Efforts to quell that violence have met with varying degrees of success. A yearlong enforcement effort led by the Nassau district attorney's office in 2008 wiped out much of the drug dealing and violence on Terrace Avenue, but some dealers there migrated to the so-called Linden Triangle, at Linden Place and Linden Avenue, a little more than a mile away, officials have said.

Painful reminders

The day after Dejah's killing, remnants of shootings past remained evident across her neighborhood.

Near her home lay a memorial poster of Dante James Quinones-Wright, 17, who was fatally shot on the same street in September 2013. A makeshift memorial to another young man killed by violence sits outside a home one block away; and yet another, eight blocks away.

"We've been through this too many times," said Naisha Mason, 24, who lives in Hempstead and says she is considering installing bulletproof windows in her home because of Dejah's death.

A single bullet pierced the bay window of Dejah Joyner's Dartmouth Street house, striking her as she ate dinner, police said.

"It takes a child getting shot to wake people up to what's happening," Mason said. "Too much killing."

Detectives investigating Dejah's death are examining whether ongoing warfare between the Crips and the Bloods street gangs could be the motive for the shooting, police said, and also trying to determine whether someone at the home was targeted by the shooter.

Several recent homicides believed to be linked to gangs or drugs also remain unsolved, including the May 24, 2014 shooting of 16-year-old Robert Brown, of Westbury, who was killed by an unknown gunman who appeared to be lying in wait for the teen before shooting him in the chest in Hempstead Village; the May 5, 2014 killing of two New Cassel men as they sat in a car in front of a Belmont Parkway home; and the shooting of Andre Bell, 34, who was found in a vehicle on Kennedy Avenue about 2:30 a.m. on Aug. 14, mortally wounded by gunshots to his head. He died six days later.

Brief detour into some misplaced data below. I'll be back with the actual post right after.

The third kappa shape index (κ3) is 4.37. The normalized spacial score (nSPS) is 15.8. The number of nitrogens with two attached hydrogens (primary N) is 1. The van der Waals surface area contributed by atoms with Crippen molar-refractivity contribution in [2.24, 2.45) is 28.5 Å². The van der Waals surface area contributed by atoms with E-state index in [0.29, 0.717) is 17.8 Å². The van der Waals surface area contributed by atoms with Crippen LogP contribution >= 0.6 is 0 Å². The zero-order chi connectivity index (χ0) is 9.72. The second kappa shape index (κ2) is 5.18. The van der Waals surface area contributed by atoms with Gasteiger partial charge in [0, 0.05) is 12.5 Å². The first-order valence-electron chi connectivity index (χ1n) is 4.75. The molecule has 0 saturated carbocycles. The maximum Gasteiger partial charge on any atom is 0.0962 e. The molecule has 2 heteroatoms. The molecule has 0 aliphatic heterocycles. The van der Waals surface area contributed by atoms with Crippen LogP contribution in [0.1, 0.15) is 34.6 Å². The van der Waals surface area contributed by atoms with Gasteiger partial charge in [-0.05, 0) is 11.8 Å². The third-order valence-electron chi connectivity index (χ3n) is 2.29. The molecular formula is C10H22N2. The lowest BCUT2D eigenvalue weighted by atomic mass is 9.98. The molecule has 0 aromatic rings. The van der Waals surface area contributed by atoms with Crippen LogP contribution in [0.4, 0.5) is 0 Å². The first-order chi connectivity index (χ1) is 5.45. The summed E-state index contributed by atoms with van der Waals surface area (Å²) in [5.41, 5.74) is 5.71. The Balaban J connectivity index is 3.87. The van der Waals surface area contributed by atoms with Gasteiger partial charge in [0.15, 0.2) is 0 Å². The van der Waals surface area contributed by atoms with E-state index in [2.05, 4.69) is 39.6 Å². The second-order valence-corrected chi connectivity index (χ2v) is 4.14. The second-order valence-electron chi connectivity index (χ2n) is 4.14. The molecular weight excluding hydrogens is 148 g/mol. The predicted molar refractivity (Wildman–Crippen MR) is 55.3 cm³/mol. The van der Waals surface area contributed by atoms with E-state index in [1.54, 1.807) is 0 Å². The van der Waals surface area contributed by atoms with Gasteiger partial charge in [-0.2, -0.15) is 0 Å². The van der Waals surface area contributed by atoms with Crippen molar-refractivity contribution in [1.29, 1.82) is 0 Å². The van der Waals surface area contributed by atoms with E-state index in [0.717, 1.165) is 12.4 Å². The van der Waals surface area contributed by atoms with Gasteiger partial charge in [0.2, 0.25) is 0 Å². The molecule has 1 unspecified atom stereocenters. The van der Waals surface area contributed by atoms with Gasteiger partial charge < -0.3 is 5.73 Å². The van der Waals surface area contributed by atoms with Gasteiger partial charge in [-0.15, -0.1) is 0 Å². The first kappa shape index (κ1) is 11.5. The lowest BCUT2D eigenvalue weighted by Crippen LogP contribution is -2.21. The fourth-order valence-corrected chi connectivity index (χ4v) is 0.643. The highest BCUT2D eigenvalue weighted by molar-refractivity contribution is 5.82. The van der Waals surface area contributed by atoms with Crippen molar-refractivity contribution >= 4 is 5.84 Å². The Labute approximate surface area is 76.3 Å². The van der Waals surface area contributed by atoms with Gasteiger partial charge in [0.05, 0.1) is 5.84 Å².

"We should be outraged anytime someone is killed in Hempstead," Hempstead Mayor Wayne Hall said. "We want it to stop."

With John Asbury

Editor’s note: Newsday undertook an extensive, four-month review of reporting by Kevin Deutsch, who covered law enforcement from April 2012 to September 2016. 

The review of the former Newsday reporter’s work began after The Baltimore Sun this year reported that law enforcement and other officials questioned the veracity of Deutsch’s nonfiction book “Pill City” about Baltimore’s drug trade. In addition, questions arose about individuals named in Newsday stories by Deutsch. Book publisher St. Martin’s Press and Deutsch have said they stand behind the book.